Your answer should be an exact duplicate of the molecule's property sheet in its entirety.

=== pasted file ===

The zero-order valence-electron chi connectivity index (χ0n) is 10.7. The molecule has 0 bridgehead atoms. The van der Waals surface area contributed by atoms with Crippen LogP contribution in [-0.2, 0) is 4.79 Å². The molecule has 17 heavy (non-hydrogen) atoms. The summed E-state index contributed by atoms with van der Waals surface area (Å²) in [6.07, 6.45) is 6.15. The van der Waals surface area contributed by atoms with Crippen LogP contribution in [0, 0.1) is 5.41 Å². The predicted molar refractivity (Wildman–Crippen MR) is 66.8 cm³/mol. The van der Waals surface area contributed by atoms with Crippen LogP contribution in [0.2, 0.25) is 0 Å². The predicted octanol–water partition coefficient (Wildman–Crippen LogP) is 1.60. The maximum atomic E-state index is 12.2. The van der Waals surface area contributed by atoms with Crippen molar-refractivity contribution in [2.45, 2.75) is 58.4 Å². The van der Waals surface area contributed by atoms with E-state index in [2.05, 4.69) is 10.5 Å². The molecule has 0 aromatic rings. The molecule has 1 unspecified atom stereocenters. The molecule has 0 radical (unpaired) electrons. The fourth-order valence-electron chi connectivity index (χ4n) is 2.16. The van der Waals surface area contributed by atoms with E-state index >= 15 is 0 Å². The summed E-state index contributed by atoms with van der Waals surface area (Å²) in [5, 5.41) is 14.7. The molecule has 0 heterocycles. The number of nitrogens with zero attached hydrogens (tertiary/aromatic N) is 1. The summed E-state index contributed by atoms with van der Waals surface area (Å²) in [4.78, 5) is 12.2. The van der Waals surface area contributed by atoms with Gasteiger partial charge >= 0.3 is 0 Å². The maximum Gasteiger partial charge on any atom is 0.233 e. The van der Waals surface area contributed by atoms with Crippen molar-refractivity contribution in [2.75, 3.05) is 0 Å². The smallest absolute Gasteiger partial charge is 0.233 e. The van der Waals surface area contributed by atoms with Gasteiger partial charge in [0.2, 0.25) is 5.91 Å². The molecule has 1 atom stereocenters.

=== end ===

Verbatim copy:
The zero-order valence-electron chi connectivity index (χ0n) is 10.7. The molecule has 0 bridgehead atoms. The van der Waals surface area contributed by atoms with Crippen LogP contribution in [-0.2, 0) is 4.79 Å². The molecule has 17 heavy (non-hydrogen) atoms. The summed E-state index contributed by atoms with van der Waals surface area (Å²) in [6.07, 6.45) is 6.15. The van der Waals surface area contributed by atoms with Crippen LogP contribution in [0, 0.1) is 5.41 Å². The predicted molar refractivity (Wildman–Crippen MR) is 66.8 cm³/mol. The van der Waals surface area contributed by atoms with Crippen LogP contribution in [0.2, 0.25) is 0 Å². The predicted octanol–water partition coefficient (Wildman–Crippen LogP) is 1.60. The maximum atomic E-state index is 12.2. The van der Waals surface area contributed by atoms with Crippen molar-refractivity contribution in [2.45, 2.75) is 58.4 Å². The van der Waals surface area contributed by atoms with E-state index in [2.05, 4.69) is 10.5 Å². The molecule has 0 aromatic rings. The molecule has 1 unspecified atom stereocenters. The molecule has 0 radical (unpaired) electrons. The fourth-order valence-electron chi connectivity index (χ4n) is 2.16. The van der Waals surface area contributed by atoms with E-state index >= 15 is 0 Å². The summed E-state index contributed by atoms with van der Waals surface area (Å²) in [5, 5.41) is 14.7. The molecule has 0 heterocycles. The number of nitrogens with zero attached hydrogens (tertiary/aromatic N) is 1. The summed E-state index contributed by atoms with van der Waals surface area (Å²) in [4.78, 5) is 12.2. The van der Waals surface area contributed by atoms with Gasteiger partial charge >= 0.3 is 0 Å². The maximum Gasteiger partial charge on any atom is 0.233 e. The van der Waals surface area contributed by atoms with Crippen molar-refractivity contribution in [2.75, 3.05) is 0 Å². The smallest absolute Gasteiger partial charge is 0.233 e. The van der Waals surface area contributed by atoms with Gasteiger partial charge in [0.2, 0.25) is 5.91 Å². The molecule has 1 atom stereocenters.